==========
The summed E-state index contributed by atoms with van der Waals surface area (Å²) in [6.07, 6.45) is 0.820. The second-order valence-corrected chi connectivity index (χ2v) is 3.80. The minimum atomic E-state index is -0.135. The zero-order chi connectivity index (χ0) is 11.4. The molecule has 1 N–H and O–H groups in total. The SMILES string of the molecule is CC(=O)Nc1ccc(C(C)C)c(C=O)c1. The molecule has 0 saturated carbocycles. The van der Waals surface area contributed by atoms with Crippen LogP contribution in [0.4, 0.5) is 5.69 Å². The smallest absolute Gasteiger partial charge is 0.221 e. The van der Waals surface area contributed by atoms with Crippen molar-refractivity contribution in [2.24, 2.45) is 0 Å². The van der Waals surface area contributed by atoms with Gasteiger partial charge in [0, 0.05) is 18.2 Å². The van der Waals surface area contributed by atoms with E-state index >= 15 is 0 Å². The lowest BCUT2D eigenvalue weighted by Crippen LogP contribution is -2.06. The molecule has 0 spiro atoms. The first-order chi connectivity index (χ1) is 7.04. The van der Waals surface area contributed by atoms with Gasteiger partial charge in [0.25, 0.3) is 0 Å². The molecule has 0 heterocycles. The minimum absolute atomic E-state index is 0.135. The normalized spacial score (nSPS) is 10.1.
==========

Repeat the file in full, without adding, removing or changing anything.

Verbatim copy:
The summed E-state index contributed by atoms with van der Waals surface area (Å²) in [6.07, 6.45) is 0.820. The second-order valence-corrected chi connectivity index (χ2v) is 3.80. The minimum atomic E-state index is -0.135. The zero-order chi connectivity index (χ0) is 11.4. The molecule has 1 N–H and O–H groups in total. The SMILES string of the molecule is CC(=O)Nc1ccc(C(C)C)c(C=O)c1. The molecule has 0 saturated carbocycles. The van der Waals surface area contributed by atoms with Crippen LogP contribution in [0.4, 0.5) is 5.69 Å². The smallest absolute Gasteiger partial charge is 0.221 e. The van der Waals surface area contributed by atoms with Crippen molar-refractivity contribution in [2.24, 2.45) is 0 Å². The van der Waals surface area contributed by atoms with Gasteiger partial charge in [0, 0.05) is 18.2 Å². The van der Waals surface area contributed by atoms with E-state index >= 15 is 0 Å². The lowest BCUT2D eigenvalue weighted by Crippen LogP contribution is -2.06. The molecule has 0 spiro atoms. The first-order chi connectivity index (χ1) is 7.04. The van der Waals surface area contributed by atoms with Gasteiger partial charge in [0.25, 0.3) is 0 Å². The molecule has 0 heterocycles. The minimum absolute atomic E-state index is 0.135. The normalized spacial score (nSPS) is 10.1.